$120K settlement announced between AG Donovan, Spring Village manager

Exterior of Maple Ridge Memory Care, formerly Spring Village at Essex

Vermont State Attorney General T.J. Donovan has reached a settlement with a Maryland-based company which used to manage a residential care home in Essex Junction.

Donovan’s office announced on Jan. 6 that WoodBine Senior Living, LLC agreed to the settlement with the terms including a total payment of $120,000; nearly half of that will go to families which were impacted by operational decisions of Spring Village at Essex--a 56-bed residential care home.

Spring Village, now operating under new ownership and management off of Essex Way as Maple Ridge Memory Care, was managed by WoodBine from December 2014-April 2018.

“Older Vermonters and their families making crucial and difficult decisions about long-term care deserve the truth from care facilities as to the levels of care they can and can’t provide,” said Donovan. “Residents and their families should be able to rest easy that a promise today won’t be broken tomorrow. This isn’t just a matter of marketing; it’s a matter of public health.”

The issue in question relates to how Spring Village misrepresented the extent of the care which it could provide to the families of prospective residents. WoodBine claimed that the “memory care” home would be able to tend to residents through all stages of dementia and aging--and allow those residents to “age in place,” receive “end of life care,” and never have to move again.

However, Vermont state laws and regulations restricted Spring Village’s actual ability to thoroughly provide these services.

When residents’ needs came to exceed the facility’s license, they were given discharge notifications and forced to find somewhere else to go--or to legally challenge the action. After a pattern of complaints was identified, Vermont Legal Aid’s Long-Term Care Ombudsman Project referred the issue to Donovan’s Elder Protection Initiative. His office then launched its investigation.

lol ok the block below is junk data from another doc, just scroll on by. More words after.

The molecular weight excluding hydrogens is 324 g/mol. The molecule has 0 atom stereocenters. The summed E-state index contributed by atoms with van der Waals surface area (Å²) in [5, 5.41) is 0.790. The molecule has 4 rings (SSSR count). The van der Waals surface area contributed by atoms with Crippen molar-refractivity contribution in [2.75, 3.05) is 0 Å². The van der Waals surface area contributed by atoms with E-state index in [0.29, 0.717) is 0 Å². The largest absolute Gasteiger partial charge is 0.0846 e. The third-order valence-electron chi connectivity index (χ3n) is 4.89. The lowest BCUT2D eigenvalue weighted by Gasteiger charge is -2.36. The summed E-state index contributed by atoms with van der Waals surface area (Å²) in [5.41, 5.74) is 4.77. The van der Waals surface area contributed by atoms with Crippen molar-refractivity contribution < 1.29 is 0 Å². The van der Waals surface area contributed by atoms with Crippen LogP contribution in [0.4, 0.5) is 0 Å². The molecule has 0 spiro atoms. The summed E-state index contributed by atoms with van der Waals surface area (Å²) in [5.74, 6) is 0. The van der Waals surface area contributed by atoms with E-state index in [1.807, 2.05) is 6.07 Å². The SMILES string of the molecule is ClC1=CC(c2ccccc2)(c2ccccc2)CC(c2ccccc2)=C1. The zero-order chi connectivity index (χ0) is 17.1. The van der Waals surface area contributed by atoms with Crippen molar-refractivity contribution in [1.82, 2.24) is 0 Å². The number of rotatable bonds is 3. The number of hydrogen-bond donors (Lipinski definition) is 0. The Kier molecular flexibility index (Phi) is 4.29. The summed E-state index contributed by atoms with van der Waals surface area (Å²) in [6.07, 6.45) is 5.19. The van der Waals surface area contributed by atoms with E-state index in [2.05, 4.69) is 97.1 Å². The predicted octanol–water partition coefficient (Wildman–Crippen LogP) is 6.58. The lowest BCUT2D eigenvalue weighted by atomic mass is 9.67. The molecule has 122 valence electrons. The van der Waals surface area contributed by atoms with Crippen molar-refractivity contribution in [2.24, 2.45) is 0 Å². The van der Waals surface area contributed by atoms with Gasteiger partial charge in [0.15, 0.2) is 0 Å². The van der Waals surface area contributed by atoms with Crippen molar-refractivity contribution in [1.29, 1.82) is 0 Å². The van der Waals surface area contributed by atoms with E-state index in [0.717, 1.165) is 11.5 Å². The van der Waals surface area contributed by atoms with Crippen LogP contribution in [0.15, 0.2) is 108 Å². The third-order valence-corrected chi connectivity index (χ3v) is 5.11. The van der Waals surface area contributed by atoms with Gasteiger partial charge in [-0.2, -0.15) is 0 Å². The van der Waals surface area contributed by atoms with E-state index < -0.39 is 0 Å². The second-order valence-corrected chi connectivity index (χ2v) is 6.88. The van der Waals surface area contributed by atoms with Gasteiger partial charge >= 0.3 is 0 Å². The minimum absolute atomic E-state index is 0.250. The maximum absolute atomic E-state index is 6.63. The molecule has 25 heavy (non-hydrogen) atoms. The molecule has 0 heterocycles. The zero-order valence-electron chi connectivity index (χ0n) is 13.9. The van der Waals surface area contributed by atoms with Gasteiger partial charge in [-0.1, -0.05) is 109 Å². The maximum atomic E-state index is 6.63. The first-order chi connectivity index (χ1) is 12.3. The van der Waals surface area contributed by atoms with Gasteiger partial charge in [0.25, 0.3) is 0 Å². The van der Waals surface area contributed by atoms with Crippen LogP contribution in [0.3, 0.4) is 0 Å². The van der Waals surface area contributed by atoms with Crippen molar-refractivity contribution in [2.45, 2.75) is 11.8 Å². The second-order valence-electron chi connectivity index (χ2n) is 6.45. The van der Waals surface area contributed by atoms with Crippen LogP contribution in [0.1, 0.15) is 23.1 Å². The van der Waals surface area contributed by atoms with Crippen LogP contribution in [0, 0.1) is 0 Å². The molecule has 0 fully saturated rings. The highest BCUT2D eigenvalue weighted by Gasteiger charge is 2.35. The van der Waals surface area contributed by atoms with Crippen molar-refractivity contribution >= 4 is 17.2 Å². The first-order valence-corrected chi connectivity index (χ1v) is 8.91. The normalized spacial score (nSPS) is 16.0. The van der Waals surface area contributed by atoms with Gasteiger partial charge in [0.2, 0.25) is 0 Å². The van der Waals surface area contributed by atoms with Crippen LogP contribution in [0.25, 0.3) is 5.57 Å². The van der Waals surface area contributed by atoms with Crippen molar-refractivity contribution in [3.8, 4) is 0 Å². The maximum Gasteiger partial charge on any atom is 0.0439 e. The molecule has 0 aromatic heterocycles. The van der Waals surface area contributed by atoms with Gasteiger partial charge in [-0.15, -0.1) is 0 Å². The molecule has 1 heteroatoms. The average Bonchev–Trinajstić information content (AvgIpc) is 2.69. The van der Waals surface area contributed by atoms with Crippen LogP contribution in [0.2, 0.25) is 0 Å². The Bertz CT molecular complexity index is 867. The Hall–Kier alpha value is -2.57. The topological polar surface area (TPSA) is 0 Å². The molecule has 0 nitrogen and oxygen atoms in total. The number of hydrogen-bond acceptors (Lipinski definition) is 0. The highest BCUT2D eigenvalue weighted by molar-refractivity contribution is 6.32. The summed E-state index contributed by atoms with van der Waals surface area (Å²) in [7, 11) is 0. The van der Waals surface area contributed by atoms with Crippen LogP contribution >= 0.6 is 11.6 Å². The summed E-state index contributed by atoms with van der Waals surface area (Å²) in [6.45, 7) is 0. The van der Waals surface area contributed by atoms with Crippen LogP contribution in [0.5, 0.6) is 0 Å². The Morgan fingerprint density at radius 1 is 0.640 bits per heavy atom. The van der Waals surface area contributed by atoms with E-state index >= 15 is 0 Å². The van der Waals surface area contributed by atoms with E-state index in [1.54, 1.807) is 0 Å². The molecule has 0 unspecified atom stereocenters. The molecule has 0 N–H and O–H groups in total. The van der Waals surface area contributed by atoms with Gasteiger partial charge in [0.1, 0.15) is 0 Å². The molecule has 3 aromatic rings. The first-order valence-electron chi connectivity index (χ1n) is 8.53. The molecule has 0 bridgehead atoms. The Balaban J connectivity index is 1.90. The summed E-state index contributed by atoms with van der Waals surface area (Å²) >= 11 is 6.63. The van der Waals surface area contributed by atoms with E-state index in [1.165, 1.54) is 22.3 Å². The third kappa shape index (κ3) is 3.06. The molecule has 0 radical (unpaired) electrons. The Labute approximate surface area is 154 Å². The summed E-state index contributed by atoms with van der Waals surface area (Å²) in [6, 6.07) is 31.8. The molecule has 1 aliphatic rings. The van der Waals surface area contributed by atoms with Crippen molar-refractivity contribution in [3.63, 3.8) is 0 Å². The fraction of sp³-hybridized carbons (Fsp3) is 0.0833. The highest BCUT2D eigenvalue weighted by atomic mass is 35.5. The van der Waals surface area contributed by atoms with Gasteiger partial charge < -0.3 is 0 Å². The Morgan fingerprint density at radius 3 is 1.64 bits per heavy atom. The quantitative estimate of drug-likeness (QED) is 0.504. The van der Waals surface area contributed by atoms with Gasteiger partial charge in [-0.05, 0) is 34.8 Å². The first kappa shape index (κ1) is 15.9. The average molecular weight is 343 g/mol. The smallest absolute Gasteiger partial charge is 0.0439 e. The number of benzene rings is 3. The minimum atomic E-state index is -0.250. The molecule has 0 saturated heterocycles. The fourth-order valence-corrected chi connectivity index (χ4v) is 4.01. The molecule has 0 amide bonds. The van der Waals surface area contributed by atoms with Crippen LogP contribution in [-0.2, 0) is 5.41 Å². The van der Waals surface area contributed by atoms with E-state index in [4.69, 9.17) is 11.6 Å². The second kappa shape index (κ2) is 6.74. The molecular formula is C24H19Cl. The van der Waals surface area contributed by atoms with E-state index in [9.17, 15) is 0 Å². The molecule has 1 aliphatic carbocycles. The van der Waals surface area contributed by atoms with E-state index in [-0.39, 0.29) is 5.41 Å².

“I applaud the family members of residents who spoke up about their experiences so that it would not happen to others,” said Vermont Long-Term Care Ombudsman Sean Londergan. “Today’s settlement is a great example of cross-collaboration among agencies.”

The settlement’s payout includes $1,000 to each of the consumers who moved family members into Spring Village between April 2016-October 2017. $62,000 will go to the State of Vermont while $10,000 will go to the Vermont chapter of the Alzheimer’s Association for its state-wide care and support program initiatives for individuals impacted by Alzheimer’s Disease and related dementias.

An additional term of the settlement has WoodBine agreeing to never again operate a long-term care facility in Vermont.

In conjunction with the settlement, Donovan’s office announced the release of an educational guide for consumers aimed to clear up the confusion about long-term care options. He partnered with the Department of Disabilities, Aging, and Independent Living to create the guide which is titled “Comparing Nursing Homes, Assisted Living Residences, and Residential Care Homes in Vermont” and can be found at ago.vermont.gov. It lays out the primary distinctions between Vermont nursing homes, assisted living residences, and residential care homes.

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